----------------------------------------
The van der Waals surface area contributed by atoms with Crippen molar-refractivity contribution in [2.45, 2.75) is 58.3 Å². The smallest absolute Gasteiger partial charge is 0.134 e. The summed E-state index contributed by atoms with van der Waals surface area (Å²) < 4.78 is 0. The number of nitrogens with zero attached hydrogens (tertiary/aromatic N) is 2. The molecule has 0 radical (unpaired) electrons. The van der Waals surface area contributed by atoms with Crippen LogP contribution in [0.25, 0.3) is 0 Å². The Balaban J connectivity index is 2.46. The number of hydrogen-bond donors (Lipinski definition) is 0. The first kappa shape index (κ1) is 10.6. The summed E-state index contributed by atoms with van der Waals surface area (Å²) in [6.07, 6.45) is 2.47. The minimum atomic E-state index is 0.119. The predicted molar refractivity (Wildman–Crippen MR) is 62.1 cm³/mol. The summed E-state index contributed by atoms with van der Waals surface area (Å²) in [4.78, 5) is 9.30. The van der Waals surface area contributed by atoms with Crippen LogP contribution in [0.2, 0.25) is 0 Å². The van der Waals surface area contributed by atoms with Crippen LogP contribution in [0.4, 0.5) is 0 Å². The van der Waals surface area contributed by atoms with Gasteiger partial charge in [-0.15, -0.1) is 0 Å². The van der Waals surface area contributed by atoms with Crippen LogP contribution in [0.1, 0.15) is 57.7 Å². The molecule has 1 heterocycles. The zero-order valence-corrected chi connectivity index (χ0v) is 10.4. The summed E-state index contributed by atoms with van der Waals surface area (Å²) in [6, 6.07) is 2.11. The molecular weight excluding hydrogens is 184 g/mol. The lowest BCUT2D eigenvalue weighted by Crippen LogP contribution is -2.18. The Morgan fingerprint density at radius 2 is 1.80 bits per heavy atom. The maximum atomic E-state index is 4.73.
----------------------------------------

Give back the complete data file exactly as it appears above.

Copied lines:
The van der Waals surface area contributed by atoms with Crippen molar-refractivity contribution in [2.45, 2.75) is 58.3 Å². The smallest absolute Gasteiger partial charge is 0.134 e. The summed E-state index contributed by atoms with van der Waals surface area (Å²) < 4.78 is 0. The number of nitrogens with zero attached hydrogens (tertiary/aromatic N) is 2. The molecule has 0 radical (unpaired) electrons. The van der Waals surface area contributed by atoms with Crippen LogP contribution in [0.25, 0.3) is 0 Å². The Balaban J connectivity index is 2.46. The number of hydrogen-bond donors (Lipinski definition) is 0. The first kappa shape index (κ1) is 10.6. The summed E-state index contributed by atoms with van der Waals surface area (Å²) in [6.07, 6.45) is 2.47. The minimum atomic E-state index is 0.119. The predicted molar refractivity (Wildman–Crippen MR) is 62.1 cm³/mol. The summed E-state index contributed by atoms with van der Waals surface area (Å²) in [4.78, 5) is 9.30. The van der Waals surface area contributed by atoms with Crippen LogP contribution in [0.2, 0.25) is 0 Å². The van der Waals surface area contributed by atoms with Crippen LogP contribution in [0.4, 0.5) is 0 Å². The van der Waals surface area contributed by atoms with Gasteiger partial charge in [-0.15, -0.1) is 0 Å². The van der Waals surface area contributed by atoms with Crippen LogP contribution in [0.1, 0.15) is 57.7 Å². The molecule has 1 heterocycles. The zero-order valence-corrected chi connectivity index (χ0v) is 10.4. The summed E-state index contributed by atoms with van der Waals surface area (Å²) in [6, 6.07) is 2.11. The molecular weight excluding hydrogens is 184 g/mol. The lowest BCUT2D eigenvalue weighted by Crippen LogP contribution is -2.18. The Morgan fingerprint density at radius 2 is 1.80 bits per heavy atom. The maximum atomic E-state index is 4.73.